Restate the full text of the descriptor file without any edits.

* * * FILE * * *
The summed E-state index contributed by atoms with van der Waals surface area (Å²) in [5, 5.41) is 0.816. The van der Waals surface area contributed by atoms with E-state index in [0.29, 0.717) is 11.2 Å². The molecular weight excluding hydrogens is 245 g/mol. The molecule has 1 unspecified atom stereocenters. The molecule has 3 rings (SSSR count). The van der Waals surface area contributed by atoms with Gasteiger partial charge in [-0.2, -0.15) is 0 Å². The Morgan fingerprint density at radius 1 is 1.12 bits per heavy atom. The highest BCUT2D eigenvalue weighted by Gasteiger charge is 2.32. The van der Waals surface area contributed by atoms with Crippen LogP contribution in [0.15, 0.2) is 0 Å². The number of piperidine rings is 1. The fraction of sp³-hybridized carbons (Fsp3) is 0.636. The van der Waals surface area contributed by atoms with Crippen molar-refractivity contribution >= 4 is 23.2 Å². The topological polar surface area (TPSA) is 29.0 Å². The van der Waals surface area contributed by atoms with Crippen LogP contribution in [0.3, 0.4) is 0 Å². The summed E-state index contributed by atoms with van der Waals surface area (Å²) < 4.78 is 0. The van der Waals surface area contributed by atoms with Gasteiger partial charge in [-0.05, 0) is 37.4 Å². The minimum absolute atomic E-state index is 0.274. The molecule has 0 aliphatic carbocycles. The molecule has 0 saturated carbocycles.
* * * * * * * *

The summed E-state index contributed by atoms with van der Waals surface area (Å²) in [5, 5.41) is 0.816. The van der Waals surface area contributed by atoms with E-state index in [0.29, 0.717) is 11.2 Å². The molecular weight excluding hydrogens is 245 g/mol. The molecule has 1 unspecified atom stereocenters. The molecule has 3 rings (SSSR count). The van der Waals surface area contributed by atoms with Gasteiger partial charge in [-0.2, -0.15) is 0 Å². The Morgan fingerprint density at radius 1 is 1.12 bits per heavy atom. The highest BCUT2D eigenvalue weighted by Gasteiger charge is 2.32. The van der Waals surface area contributed by atoms with Crippen LogP contribution in [0.15, 0.2) is 0 Å². The number of piperidine rings is 1. The fraction of sp³-hybridized carbons (Fsp3) is 0.636. The van der Waals surface area contributed by atoms with Crippen molar-refractivity contribution >= 4 is 23.2 Å². The topological polar surface area (TPSA) is 29.0 Å². The van der Waals surface area contributed by atoms with Crippen LogP contribution in [0.3, 0.4) is 0 Å². The summed E-state index contributed by atoms with van der Waals surface area (Å²) < 4.78 is 0. The van der Waals surface area contributed by atoms with Gasteiger partial charge in [-0.05, 0) is 37.4 Å². The minimum absolute atomic E-state index is 0.274. The molecule has 0 aliphatic carbocycles. The molecule has 0 saturated carbocycles.